Here, you introduce a Problem right at the start of your copy and then Agitate it by using emotional triggers to make things feel worse for the customer or make their problems seem much bigger than they are. The ending is when you offer a Solution to their problems and save the day for them.
4. Before & After
If PAS was a negative approach, this Before & After approach is more of a positive one.
What you do here is invite your reader to imagine a world after using your solution. You then bring them back to reality and walk them through how to get to that future imagined world with your solution.
Let’s face it, storytelling has been around for as long as people have figured out how to draw on cave walls and speak to others.
What you can do in this formula is to think of the classic three-act structure in movies. There’s the beginning, the middle, and the end. There should also be the hero, the bad person, and the hostage.
So, in the beginning, the bad person(your client’s problem) holds the hostage(what your client wants) ransom. In the middle, the hero(your product or service) comes in and fights the bad person. The ending will see the hostage being saved by the hero(the customer using your product).
This is possibly the gold standard of all copywriting fundamentals. This formula lays out the four steps that one can take to write good copies.
Simple enough, catch your reader’s attention.
Now that your headline or caption caught your reader’s attention, generate interest within them for your product or service.
At around the halfway or three-quarter mark of reading your copy, the reader should desire or want your product/service.
Finally, you call on your reader and motivate them enough to take action by purchasing your product or subscribing to your service.
Step By Step Walkthrough
Those formulae are all nice and well, but how do you implement them, and/or how do you know which one to use?
Here, we’ll put in a disclaimer. All the aforementioned formulae work and are equally powerful when harnessed correctly. What differentiates them is how they are implemented, your copywriting situation, and the kind of audience you are looking to target.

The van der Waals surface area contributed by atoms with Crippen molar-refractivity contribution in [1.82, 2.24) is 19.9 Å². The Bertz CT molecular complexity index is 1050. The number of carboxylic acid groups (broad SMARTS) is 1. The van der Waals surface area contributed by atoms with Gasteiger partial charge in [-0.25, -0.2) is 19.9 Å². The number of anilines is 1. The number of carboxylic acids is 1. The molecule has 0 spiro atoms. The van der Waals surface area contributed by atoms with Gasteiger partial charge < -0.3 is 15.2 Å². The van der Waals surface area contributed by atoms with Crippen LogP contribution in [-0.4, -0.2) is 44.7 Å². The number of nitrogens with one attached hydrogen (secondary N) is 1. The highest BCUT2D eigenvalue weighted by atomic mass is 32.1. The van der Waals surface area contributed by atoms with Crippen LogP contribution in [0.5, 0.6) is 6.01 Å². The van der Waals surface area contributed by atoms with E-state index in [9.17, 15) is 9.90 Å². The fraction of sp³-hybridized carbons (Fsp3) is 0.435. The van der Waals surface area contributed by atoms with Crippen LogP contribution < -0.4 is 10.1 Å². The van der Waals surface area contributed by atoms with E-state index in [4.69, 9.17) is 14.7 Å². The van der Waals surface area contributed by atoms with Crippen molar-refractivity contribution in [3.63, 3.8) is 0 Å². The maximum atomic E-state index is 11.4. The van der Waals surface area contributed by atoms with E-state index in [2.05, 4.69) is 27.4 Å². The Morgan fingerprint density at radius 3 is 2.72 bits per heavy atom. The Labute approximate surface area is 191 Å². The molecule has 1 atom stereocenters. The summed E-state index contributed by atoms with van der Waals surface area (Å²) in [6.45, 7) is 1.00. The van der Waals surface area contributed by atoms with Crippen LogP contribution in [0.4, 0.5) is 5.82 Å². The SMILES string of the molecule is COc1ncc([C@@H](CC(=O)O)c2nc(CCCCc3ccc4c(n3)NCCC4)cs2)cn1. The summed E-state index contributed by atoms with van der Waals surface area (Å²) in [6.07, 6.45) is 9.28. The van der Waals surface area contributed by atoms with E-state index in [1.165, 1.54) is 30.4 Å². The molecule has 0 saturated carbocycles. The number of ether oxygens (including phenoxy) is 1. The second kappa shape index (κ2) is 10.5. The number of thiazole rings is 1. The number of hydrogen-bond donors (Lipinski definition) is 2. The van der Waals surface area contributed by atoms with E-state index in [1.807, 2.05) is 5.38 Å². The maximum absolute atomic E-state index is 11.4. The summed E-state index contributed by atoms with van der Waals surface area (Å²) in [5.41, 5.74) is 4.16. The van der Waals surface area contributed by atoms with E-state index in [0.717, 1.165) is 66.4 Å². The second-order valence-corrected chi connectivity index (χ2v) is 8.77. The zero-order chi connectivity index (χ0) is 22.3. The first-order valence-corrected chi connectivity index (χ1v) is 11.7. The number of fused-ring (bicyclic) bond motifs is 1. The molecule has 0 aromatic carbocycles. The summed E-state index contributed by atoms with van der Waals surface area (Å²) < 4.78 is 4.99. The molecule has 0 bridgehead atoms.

1. Know Your Audience
Speaking of the kind of audience you are looking to target, the first step to writing your copy is to know who you are writing for.
When thinking of this, you’ll want to ask yourself questions like who you are selling to and who you want to sell to. Further to that, ask yourself what do your current customers love about your product or service? What pain points do your customers face? These questions will frame your writing.
If these questions seem similar to what you’d ask in a customer profile, that’s because we asked similar questions in our guide to making your customer profile. You can read our comprehensive guide here.
2. Right Tone
It is said that your tone represents your brand. How you write will tell prospective customers what kind of brand you are - serious & professional, fun-loving, etc.
We’ll look at a quick example for setting your tone with the following:
“Start your online business today with the ultimate omnichannel platform that empowers you to sell everywhere, from anywhere.”
“Why’re you still not selling online? Don’t get left behind while everyone else is getting in on the eCommerce game!”
Here, we see two examples of tones. The first one is serious and professional, and can usually be seen as product taglines or in product descriptions. It delivers everything necessary to get the point across and wants to be taken seriously. The second example is less formal and maybe something used on social media platforms. The tone there is more fun and upbeat.
3. Stress Your USP
For this part, you’ll need to dig back into your company manifesto. What sets you apart from everyone else? What new and unique solutions or benefits do you bring to the table?